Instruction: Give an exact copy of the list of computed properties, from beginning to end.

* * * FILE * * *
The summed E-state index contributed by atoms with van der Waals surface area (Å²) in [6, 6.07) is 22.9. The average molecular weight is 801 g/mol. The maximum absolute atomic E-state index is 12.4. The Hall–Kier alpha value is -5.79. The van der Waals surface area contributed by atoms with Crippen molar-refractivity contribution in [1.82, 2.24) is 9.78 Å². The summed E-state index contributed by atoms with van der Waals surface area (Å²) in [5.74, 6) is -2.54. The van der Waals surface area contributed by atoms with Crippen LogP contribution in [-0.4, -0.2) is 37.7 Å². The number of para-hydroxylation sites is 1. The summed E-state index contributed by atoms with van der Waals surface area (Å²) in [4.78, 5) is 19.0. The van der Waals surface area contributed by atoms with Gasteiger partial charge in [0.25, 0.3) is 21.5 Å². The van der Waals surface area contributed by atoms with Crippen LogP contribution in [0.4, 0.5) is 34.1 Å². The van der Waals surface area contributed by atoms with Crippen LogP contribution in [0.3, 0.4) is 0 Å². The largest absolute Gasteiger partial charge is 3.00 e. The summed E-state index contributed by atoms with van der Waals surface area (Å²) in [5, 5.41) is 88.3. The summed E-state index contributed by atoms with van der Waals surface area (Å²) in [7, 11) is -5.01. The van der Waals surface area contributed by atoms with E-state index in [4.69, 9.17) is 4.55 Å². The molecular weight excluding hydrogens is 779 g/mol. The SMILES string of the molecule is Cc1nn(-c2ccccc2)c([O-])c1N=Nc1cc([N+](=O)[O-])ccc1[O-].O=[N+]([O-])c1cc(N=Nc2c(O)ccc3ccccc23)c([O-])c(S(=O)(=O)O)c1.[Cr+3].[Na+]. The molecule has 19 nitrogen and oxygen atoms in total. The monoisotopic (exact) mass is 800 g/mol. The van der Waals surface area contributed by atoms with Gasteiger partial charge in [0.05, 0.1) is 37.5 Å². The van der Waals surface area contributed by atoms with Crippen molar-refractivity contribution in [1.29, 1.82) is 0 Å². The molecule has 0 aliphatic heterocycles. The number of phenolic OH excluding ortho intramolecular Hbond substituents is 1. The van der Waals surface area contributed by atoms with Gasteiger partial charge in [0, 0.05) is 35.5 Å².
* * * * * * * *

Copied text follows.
The summed E-state index contributed by atoms with van der Waals surface area (Å²) in [6, 6.07) is 22.9. The average molecular weight is 801 g/mol. The maximum absolute atomic E-state index is 12.4. The Hall–Kier alpha value is -5.79. The van der Waals surface area contributed by atoms with Crippen molar-refractivity contribution in [1.82, 2.24) is 9.78 Å². The summed E-state index contributed by atoms with van der Waals surface area (Å²) in [5.74, 6) is -2.54. The van der Waals surface area contributed by atoms with Crippen LogP contribution in [-0.4, -0.2) is 37.7 Å². The number of para-hydroxylation sites is 1. The summed E-state index contributed by atoms with van der Waals surface area (Å²) in [4.78, 5) is 19.0. The van der Waals surface area contributed by atoms with Gasteiger partial charge in [0.25, 0.3) is 21.5 Å². The van der Waals surface area contributed by atoms with Crippen LogP contribution in [0.4, 0.5) is 34.1 Å². The van der Waals surface area contributed by atoms with Crippen LogP contribution in [0.3, 0.4) is 0 Å². The largest absolute Gasteiger partial charge is 3.00 e. The summed E-state index contributed by atoms with van der Waals surface area (Å²) in [5, 5.41) is 88.3. The summed E-state index contributed by atoms with van der Waals surface area (Å²) in [7, 11) is -5.01. The van der Waals surface area contributed by atoms with E-state index in [4.69, 9.17) is 4.55 Å². The molecular weight excluding hydrogens is 779 g/mol. The SMILES string of the molecule is Cc1nn(-c2ccccc2)c([O-])c1N=Nc1cc([N+](=O)[O-])ccc1[O-].O=[N+]([O-])c1cc(N=Nc2c(O)ccc3ccccc23)c([O-])c(S(=O)(=O)O)c1.[Cr+3].[Na+]. The molecule has 19 nitrogen and oxygen atoms in total. The monoisotopic (exact) mass is 800 g/mol. The van der Waals surface area contributed by atoms with Gasteiger partial charge in [0.05, 0.1) is 37.5 Å². The van der Waals surface area contributed by atoms with Crippen molar-refractivity contribution in [1.29, 1.82) is 0 Å². The molecule has 0 aliphatic heterocycles. The number of phenolic OH excluding ortho intramolecular Hbond substituents is 1. The van der Waals surface area contributed by atoms with Gasteiger partial charge in [0, 0.05) is 35.5 Å².